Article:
Do internal maintenance services really need ‘big brother’ watching over them?

It has been very interesting to note how more and more RPs are seeking a more ‘commercial approach’ to running their maintenance services.

We are currently working with the Executive teams of three groups within the sector to help them to achieve the model that is right for them.

They all have different R&M delivery models and have different decisions to make unique to their circumstances. However all are considering the role of their asset management and ‘client’ functions in terms of their internal maintenance (I think I can call it DLO) options.

Does the group who might bring their R&M services in-house need to client their internal ‘contractor’ in the way it does its external contractor?

Does the group who has a strong client over its DLO continue to ‘man-mark’ its performance?

And does the group who hadn’t even considered clienting their internal service start to do so?

Some deeper questions start to arise including:

  • What additional value does the Clienting function bring?
  • What confusion can it cause in accountability?
  • What does a typical clienting resource cost – £40k per annum?
  • Does it end up in a dog fight with the client/contractor at the cost of the customer?

It is difficult under the current financial climate to afford to do things once, never mind doubling up?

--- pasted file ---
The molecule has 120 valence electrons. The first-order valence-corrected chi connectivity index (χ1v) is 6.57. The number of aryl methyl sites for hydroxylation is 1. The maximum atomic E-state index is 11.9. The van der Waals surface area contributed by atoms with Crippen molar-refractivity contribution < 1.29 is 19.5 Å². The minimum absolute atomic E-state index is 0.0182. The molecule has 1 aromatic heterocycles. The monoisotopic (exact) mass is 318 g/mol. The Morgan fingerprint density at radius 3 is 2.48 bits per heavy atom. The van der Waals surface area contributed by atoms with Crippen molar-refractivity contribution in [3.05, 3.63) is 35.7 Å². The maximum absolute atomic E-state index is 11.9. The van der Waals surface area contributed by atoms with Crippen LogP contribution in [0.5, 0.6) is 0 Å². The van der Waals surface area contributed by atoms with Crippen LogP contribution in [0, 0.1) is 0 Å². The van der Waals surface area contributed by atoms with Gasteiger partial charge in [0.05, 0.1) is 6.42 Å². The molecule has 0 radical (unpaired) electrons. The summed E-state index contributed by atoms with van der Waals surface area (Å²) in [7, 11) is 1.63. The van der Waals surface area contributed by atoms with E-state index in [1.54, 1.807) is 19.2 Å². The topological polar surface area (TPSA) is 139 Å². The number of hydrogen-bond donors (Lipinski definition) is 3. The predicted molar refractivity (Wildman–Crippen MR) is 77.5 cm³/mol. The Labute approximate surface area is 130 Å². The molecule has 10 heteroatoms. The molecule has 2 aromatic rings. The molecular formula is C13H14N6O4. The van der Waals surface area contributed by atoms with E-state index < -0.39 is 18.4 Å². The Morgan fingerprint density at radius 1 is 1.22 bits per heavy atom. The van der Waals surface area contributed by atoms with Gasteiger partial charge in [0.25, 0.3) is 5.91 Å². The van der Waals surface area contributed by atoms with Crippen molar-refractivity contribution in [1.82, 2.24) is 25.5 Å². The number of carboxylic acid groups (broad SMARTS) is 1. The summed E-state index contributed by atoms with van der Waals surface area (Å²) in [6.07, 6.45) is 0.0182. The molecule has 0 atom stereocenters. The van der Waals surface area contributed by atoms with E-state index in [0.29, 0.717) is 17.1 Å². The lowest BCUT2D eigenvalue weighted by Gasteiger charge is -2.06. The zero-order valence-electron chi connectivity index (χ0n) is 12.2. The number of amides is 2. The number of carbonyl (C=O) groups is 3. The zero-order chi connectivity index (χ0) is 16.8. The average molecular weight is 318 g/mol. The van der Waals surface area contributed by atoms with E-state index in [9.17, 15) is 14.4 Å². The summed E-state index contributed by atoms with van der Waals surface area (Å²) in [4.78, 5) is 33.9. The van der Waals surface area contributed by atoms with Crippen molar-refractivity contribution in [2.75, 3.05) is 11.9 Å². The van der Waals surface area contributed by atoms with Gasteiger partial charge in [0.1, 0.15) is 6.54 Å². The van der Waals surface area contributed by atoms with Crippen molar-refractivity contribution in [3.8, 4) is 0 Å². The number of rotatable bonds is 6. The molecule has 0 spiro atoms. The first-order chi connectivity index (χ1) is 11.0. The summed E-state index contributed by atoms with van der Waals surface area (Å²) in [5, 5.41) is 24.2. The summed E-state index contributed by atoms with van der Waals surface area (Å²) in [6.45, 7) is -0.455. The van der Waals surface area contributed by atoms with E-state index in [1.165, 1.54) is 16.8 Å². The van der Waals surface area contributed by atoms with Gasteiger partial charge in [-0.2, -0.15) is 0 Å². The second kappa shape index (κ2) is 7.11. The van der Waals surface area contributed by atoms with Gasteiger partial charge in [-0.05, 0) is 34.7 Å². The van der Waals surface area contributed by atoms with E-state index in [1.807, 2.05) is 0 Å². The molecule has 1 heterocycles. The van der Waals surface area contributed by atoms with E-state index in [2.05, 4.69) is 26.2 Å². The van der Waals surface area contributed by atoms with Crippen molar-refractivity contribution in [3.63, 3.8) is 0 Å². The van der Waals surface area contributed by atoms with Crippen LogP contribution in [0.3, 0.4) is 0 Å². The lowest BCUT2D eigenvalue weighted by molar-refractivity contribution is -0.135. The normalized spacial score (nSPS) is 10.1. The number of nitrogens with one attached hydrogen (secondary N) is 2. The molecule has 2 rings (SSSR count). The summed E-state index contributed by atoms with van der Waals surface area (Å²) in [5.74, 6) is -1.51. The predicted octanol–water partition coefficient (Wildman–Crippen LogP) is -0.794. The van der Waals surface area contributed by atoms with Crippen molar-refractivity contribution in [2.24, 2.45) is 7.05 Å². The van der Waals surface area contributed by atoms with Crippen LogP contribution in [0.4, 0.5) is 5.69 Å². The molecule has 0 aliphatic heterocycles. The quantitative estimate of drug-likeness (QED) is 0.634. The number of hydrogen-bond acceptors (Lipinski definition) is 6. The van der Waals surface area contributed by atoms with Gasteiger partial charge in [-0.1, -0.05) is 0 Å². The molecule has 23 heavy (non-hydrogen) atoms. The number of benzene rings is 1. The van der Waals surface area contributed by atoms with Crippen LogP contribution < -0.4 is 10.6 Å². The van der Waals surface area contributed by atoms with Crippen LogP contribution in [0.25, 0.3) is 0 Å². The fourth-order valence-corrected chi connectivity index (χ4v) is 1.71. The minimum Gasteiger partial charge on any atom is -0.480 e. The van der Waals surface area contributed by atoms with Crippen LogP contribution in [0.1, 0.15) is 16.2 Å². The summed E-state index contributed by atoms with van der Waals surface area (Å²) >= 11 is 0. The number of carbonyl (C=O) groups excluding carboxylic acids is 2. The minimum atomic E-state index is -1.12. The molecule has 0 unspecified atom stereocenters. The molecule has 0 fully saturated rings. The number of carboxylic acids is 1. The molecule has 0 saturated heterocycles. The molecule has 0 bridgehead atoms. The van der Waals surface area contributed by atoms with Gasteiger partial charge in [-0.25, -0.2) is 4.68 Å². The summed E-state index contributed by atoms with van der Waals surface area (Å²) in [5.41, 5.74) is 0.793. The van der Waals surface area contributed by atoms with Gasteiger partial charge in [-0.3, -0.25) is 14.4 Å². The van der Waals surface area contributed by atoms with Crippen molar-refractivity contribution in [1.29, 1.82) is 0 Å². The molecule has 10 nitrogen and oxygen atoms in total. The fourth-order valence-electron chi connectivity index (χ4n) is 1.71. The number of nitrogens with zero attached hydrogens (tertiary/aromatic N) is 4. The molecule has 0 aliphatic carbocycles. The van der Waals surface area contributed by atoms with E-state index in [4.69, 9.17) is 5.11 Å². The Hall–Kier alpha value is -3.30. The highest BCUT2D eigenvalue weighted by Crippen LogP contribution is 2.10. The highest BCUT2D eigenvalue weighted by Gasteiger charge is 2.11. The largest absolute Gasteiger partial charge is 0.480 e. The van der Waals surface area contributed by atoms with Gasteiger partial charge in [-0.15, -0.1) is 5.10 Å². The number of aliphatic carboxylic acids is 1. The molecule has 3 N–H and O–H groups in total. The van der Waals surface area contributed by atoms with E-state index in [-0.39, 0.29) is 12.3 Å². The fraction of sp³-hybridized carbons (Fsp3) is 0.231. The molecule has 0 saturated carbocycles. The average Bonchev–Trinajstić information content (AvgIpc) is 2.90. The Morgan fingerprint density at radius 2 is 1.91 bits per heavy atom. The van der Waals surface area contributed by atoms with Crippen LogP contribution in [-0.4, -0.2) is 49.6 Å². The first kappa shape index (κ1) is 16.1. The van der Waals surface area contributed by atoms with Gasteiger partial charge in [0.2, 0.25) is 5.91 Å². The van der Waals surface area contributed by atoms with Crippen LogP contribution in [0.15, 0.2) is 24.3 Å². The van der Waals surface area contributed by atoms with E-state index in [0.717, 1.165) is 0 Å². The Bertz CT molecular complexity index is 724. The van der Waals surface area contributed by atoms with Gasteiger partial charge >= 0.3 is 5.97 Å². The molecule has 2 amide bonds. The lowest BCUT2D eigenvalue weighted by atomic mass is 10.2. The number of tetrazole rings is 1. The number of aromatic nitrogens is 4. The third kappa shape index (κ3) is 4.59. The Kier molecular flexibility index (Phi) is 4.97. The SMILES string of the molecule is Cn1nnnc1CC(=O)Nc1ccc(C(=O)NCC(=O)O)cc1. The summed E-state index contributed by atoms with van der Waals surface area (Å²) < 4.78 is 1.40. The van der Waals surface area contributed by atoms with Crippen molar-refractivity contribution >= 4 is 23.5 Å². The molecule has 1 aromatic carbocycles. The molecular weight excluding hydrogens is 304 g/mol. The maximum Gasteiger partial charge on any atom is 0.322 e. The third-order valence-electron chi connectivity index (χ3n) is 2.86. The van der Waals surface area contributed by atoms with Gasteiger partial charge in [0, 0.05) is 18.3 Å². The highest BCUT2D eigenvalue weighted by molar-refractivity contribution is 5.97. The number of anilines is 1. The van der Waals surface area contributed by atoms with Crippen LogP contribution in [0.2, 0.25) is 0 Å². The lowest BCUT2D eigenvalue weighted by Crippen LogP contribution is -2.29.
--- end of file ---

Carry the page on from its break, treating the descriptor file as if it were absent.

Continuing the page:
Does it actually make sense that Senior DLO staff are being run by less experienced client officers?

Given that other key functions of the organisation delivered by internal teams do not have a ‘Big Brother’ watching over them (except for their line managers of course) why should an internal maintenance team be afforded the special exception?

Is it down to trust? Is it down to the size of the budgets in those areas? Have previous and even current governance requirements driven this requirement? Is it really steeped in out-dated thinking that does not really get to the root causes of performance issues?

As Einstein said: “We cannot solve our problems with the same thinking we used when we created them!”

Although it might not be right for all, one thing that is clear and proven (in our view) is that you can build a very successful maintenance service by establishing and embedding the right infrastructure and culture – without the need for creating duplication, fragmented accountability and the inherent divisive behaviours that it can sometimes bring.

In my next blog I will be discussing the trading account mechanism – another model which is again being billed by many as the only way to have a commercial internal maintenance team.

Blog posted by Rob Bryan